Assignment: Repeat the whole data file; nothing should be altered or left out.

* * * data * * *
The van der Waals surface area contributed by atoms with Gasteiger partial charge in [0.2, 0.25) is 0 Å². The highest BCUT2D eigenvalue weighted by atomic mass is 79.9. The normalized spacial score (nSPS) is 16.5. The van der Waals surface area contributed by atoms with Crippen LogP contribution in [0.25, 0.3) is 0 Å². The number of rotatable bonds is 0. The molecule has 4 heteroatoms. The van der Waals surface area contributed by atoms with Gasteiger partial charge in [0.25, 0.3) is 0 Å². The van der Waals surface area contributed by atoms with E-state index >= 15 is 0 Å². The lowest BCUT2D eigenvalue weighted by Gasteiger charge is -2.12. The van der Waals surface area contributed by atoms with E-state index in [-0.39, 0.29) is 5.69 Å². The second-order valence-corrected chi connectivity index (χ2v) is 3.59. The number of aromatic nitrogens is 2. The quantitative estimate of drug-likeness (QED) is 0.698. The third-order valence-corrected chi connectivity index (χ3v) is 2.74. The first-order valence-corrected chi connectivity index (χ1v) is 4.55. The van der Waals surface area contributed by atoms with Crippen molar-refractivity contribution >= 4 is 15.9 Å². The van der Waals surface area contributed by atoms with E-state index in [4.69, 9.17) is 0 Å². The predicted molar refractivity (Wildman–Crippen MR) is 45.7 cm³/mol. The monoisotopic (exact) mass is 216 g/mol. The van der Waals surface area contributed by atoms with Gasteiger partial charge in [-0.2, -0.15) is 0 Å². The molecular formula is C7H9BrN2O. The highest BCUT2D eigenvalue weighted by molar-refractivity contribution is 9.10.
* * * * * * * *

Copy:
The van der Waals surface area contributed by atoms with Gasteiger partial charge in [0.2, 0.25) is 0 Å². The highest BCUT2D eigenvalue weighted by atomic mass is 79.9. The normalized spacial score (nSPS) is 16.5. The van der Waals surface area contributed by atoms with Crippen LogP contribution in [0.25, 0.3) is 0 Å². The number of rotatable bonds is 0. The molecule has 4 heteroatoms. The van der Waals surface area contributed by atoms with Gasteiger partial charge in [0.25, 0.3) is 0 Å². The van der Waals surface area contributed by atoms with E-state index >= 15 is 0 Å². The lowest BCUT2D eigenvalue weighted by Gasteiger charge is -2.12. The van der Waals surface area contributed by atoms with E-state index in [-0.39, 0.29) is 5.69 Å². The second-order valence-corrected chi connectivity index (χ2v) is 3.59. The number of aromatic nitrogens is 2. The quantitative estimate of drug-likeness (QED) is 0.698. The third-order valence-corrected chi connectivity index (χ3v) is 2.74. The first-order valence-corrected chi connectivity index (χ1v) is 4.55. The van der Waals surface area contributed by atoms with Crippen molar-refractivity contribution >= 4 is 15.9 Å². The van der Waals surface area contributed by atoms with E-state index in [4.69, 9.17) is 0 Å². The predicted molar refractivity (Wildman–Crippen MR) is 45.7 cm³/mol. The monoisotopic (exact) mass is 216 g/mol. The van der Waals surface area contributed by atoms with Gasteiger partial charge in [-0.2, -0.15) is 0 Å². The molecular formula is C7H9BrN2O. The highest BCUT2D eigenvalue weighted by molar-refractivity contribution is 9.10.